The EU Whistleblower Directive and resulting requirements for companies

What is the content of the Whistleblowing Directive?

The Whistleblowing Directive has already been adopted by the European Parliament in 2019, but it is becoming more relevant than ever right now. Since 16 December 2021, the German Federal Government has to submit a draft law for an integration of the Directive into German legislation.

The central content of the Whistleblower Directive is the creation of a company-internal infrastructure for reporting legal violations. The violations can concern different issues such as these:

Whistleblowers should be given the opportunity to anonymously report legal violations and breaches of internal company guidelines. 

Update: The Whistleblower Directive has come into force - what now?

The Whistleblower Directive has been in force in the EU since 17 December 2021. Other European countries such as Sweden or Denmark have submitted legislation in response to the Whistleblower Directive in due time. And Germany? The first draft law from the beginning of 2021 failed due to the opposition of the CDU/CSU. Since then, although it became clear from coalition negotiations after the Bundestag elections at the end of 2021 that a law to implement the Whistleblower Directive is a goal of the government’s work, Germany still finds itself without such a law at the beginning of 2022.

Germany’s failure to meet the deadline for implementing the Whistleblower Directive has resulted in the EU Commission launching infringement proceedings. The EU Commission has already filed an official complaint in this regard. A further postponement of the Whistleblower Protection Act may even lead to sanctions for Germany.

Despite Germany’s delay in implementing the Whistleblower Directive, one thing is clear: Germany will not be able to avoid passing a law on whistleblower protection. It is therefore advisable for companies to deal with the content of the Directive and the resulting requirements for implementation in companies. We would like to explain to you what it is all about.

What does the Whistleblower Directive mean for German companies?

The law, in response to the EU’s Whistleblowing Directive, will require companies to install internal reporting channels. In other EU countries, such as Sweden or Denmark, such a law has already been passed. The Whistleblowing Directive mandates that companies above a certain size (50 employees or more) must implement a whistleblowing system. The smaller companies with up to 249 employees will probably be obliged to protect whistleblowers with an extended deadline.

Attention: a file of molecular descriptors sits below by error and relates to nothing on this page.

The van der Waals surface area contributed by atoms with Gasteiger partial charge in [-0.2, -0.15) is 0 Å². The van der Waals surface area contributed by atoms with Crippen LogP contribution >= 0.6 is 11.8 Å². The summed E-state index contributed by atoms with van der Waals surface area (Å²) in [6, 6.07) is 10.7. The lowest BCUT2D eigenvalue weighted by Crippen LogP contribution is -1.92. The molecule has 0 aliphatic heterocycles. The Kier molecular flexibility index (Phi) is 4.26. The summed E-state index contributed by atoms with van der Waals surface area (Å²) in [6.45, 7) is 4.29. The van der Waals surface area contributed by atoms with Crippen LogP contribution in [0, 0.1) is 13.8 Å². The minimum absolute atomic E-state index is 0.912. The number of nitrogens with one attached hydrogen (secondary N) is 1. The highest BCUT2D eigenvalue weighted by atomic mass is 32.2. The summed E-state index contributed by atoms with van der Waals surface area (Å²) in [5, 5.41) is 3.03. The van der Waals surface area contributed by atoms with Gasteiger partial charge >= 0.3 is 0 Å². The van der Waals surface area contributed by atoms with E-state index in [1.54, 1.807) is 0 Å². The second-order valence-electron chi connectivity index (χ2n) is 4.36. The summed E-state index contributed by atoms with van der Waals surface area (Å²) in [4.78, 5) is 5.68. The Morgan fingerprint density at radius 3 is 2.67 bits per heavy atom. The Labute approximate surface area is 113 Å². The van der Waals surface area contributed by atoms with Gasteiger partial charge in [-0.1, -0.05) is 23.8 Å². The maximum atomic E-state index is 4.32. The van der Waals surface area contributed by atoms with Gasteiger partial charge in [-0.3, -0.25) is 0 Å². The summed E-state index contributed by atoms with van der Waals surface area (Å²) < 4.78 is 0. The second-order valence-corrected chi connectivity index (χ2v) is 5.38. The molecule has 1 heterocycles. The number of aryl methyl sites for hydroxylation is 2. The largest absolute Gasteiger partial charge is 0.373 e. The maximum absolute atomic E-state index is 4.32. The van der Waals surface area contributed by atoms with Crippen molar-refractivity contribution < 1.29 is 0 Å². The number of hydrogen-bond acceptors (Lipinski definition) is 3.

Who does the Whistleblowing Directive protect?

The central aim of the Whistleblowing Directive is to protect the so-called whistleblowers. This refers to the persons who make use of the whistleblowing systems and report incidents. The directive ensures that whistleblowers do not have to expect reprisals by protecting their identity. The persons to be protected in a company are not only employees, but also other stakeholders such as suppliers, partners or external supervisory bodies.

Which sanctions can be expected in case of non-compliance with the Whistleblowing Directive?

The Whistleblowing Directive foresees sanctions in case of non-compliance of companies. The specific consequences are left up to the respective countries. However, the sanctions should by no means be underestimated. With a view to the legal implementation of the Whistleblowing Directive in Poland, it is worth being well prepared for a law. The current Polish draft law includes a three-year prison sentence for managing directors of companies without a whistleblowing system.

Whistleblowing systems as a consequence of the new EU Directive

Whistleblowing systems are the digital answer to the Whistleblower Protection Act. Employees can report offences at any time. A review of the incidents by legally trained specialists ensures that the documentation complies with data protection requirements and that the consequences are adequate.

This is how a whistleblower system works:

  1. Observation of the incident
  2. Reporting in the system
  3. Review by independent experts
  4. Consequence of the violation
  5. Follow-up

Whistleblowing Directive - an assessment from experts

All companies must adapt their compliance management!

“I firmly believe that all companies will have to adapt parts of their compliance management […],” says Dr Thomas Altenbach in an interview with IT Daily on the impact of the EU Whistleblower Directive on existing compliance management in companies.

The LegalTegrity CEO answered interesting questions like these in an interview with IT Daily (only available in German):

A whistleblowing system as the core element

The compliance expert concludes: “At the end of this process, there should be a well-functioning, anonymised whistleblowing system as a core element of a company’s compliance measures”.

How can companies get prepared for a Whistleblowing Directive law?

The best preparation for the future Whistleblower Protection Act is a whistleblowing system. LegalTegrity’s whistleblowing system ensures a policy-compliant handling of violations within your company and protects the identity of the whistleblower at the same time. Make an appointment for a demo now, where we will introduce you to our system and answer any questions you may have.

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